Are you familiar with the stages of grief (denial, anger, bargaining, depression, acceptance)? I've found through counseling (for an unrelated issue) that we go through these stages any time we lose something that was important to us. Through caring for your father and your sister at the time you lost your mother, you may not have allowed yourself to grieve her loss. Now, losing your father to another person/place, even if you are happy for him, is another loss for you to grieve.

Regardless of whether your father is right or wrong, I encourage you to take the time you need to allow yourself to cry, to be angry (at God/ the universe/ the unfairness of life, at your father, or just in general), or whatever you need.

It sounds like you have done a good job of taking care of your family, but remember that you are part of your family and you need to be cared for too. ***hugs***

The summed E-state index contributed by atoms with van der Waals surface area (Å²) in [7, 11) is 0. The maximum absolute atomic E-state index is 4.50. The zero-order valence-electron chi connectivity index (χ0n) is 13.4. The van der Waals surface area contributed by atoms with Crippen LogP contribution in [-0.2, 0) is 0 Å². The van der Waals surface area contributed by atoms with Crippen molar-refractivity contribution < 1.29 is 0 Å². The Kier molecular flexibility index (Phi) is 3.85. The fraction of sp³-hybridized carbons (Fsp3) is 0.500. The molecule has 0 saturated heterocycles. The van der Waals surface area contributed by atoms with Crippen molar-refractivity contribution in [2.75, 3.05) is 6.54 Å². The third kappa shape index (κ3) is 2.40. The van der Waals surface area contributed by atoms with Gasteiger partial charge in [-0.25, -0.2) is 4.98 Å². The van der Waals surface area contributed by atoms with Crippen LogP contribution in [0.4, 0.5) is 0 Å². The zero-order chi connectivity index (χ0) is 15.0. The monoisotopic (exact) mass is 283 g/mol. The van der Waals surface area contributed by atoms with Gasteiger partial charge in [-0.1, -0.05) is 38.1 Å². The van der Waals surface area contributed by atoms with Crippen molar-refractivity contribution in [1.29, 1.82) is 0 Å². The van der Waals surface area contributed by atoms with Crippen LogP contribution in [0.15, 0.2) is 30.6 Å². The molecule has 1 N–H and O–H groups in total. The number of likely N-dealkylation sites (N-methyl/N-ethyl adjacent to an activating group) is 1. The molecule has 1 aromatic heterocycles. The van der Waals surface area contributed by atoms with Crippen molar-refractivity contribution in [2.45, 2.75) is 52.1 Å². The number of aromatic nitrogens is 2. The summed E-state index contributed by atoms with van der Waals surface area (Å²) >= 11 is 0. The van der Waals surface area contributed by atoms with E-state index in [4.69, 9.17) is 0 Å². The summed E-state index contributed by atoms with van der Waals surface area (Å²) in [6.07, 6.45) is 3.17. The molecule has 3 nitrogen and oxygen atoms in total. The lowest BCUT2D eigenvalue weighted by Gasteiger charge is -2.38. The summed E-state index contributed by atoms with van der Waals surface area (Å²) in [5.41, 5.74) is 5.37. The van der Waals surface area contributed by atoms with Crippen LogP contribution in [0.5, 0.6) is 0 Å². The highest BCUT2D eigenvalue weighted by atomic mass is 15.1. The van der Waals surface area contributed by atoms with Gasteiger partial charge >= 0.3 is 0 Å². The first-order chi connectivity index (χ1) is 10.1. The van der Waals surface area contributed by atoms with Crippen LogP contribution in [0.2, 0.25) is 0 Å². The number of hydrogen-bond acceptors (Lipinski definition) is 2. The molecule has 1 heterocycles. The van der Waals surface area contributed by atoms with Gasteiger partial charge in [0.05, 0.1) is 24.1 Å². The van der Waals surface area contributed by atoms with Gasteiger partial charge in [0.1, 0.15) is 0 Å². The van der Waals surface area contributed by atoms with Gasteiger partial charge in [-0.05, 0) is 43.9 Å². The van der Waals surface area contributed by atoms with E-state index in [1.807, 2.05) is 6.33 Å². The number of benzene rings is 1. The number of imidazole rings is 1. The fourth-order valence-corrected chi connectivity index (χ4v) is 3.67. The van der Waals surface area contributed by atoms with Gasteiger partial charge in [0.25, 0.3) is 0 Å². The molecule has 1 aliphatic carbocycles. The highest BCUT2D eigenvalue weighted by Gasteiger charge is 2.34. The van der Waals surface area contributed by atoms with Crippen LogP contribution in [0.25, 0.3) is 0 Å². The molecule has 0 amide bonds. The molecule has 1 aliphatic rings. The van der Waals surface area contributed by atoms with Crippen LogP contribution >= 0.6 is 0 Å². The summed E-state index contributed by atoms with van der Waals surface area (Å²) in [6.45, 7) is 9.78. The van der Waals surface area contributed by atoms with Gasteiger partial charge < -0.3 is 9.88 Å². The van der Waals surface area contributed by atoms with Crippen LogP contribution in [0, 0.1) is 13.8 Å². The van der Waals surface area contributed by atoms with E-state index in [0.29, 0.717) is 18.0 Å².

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Old 05-14-2008, 10:20 PM   #35
 
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So I talked with my dad tonight...per his request actually

And it didn't go over well.

He had asked me how I felt about him marrying this woman. I told him I didn't mind him marrying her, but I didn't want to be forgotten or kept out of the picture (which is a fib...I DO mind) He got very angry at my response and said he deserved happiness as much as anyone. I think he knew I was lying. What am I supposed to do though? I seem to lose either way! Then he went on and on about how all he wanted to do was to sell the house and get the heck away. My little sister heard all this and cried her eyes out. He looked at her with a straight face and told her, "You need to be on your own." At that point I got very angry and asked him to leave her alone. Then he yelled, "Maybe it's time YOU figure out what you're going to do too!"